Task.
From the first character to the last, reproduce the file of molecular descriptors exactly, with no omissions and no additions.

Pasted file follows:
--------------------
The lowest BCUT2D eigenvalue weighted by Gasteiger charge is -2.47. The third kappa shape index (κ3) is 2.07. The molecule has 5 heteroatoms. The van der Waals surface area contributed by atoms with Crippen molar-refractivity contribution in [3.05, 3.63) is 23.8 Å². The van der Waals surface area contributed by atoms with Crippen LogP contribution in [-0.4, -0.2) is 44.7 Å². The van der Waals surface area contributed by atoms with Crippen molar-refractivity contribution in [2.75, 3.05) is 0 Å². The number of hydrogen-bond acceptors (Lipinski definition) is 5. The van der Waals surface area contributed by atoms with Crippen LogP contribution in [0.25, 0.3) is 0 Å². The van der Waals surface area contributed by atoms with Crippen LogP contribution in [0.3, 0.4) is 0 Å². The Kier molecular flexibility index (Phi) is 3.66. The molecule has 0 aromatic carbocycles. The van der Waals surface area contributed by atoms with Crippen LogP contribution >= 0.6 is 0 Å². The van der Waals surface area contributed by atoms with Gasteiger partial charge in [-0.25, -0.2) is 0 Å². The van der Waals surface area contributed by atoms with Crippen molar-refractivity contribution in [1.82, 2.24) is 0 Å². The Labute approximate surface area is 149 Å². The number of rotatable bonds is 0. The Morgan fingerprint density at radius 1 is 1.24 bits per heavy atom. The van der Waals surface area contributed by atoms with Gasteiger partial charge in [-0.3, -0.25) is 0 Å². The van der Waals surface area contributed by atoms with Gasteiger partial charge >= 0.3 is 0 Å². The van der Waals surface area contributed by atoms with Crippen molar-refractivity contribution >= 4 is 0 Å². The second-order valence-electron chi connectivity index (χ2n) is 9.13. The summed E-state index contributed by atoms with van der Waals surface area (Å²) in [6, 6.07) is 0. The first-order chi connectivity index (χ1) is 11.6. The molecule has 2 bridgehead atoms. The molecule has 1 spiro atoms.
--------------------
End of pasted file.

The lowest BCUT2D eigenvalue weighted by Gasteiger charge is -2.47. The third kappa shape index (κ3) is 2.07. The molecule has 5 heteroatoms. The van der Waals surface area contributed by atoms with Crippen molar-refractivity contribution in [3.05, 3.63) is 23.8 Å². The van der Waals surface area contributed by atoms with Crippen LogP contribution in [-0.4, -0.2) is 44.7 Å². The van der Waals surface area contributed by atoms with Crippen molar-refractivity contribution in [2.75, 3.05) is 0 Å². The number of hydrogen-bond acceptors (Lipinski definition) is 5. The van der Waals surface area contributed by atoms with Crippen LogP contribution in [0.25, 0.3) is 0 Å². The van der Waals surface area contributed by atoms with Crippen LogP contribution in [0.3, 0.4) is 0 Å². The Kier molecular flexibility index (Phi) is 3.66. The molecule has 0 aromatic carbocycles. The van der Waals surface area contributed by atoms with Crippen LogP contribution >= 0.6 is 0 Å². The van der Waals surface area contributed by atoms with Gasteiger partial charge in [-0.25, -0.2) is 0 Å². The van der Waals surface area contributed by atoms with Crippen molar-refractivity contribution in [1.82, 2.24) is 0 Å². The Labute approximate surface area is 149 Å². The number of rotatable bonds is 0. The Morgan fingerprint density at radius 1 is 1.24 bits per heavy atom. The van der Waals surface area contributed by atoms with Gasteiger partial charge in [-0.3, -0.25) is 0 Å². The van der Waals surface area contributed by atoms with Gasteiger partial charge >= 0.3 is 0 Å². The van der Waals surface area contributed by atoms with Crippen molar-refractivity contribution >= 4 is 0 Å². The second-order valence-electron chi connectivity index (χ2n) is 9.13. The summed E-state index contributed by atoms with van der Waals surface area (Å²) in [6, 6.07) is 0. The first-order chi connectivity index (χ1) is 11.6. The molecule has 2 bridgehead atoms. The molecule has 1 spiro atoms.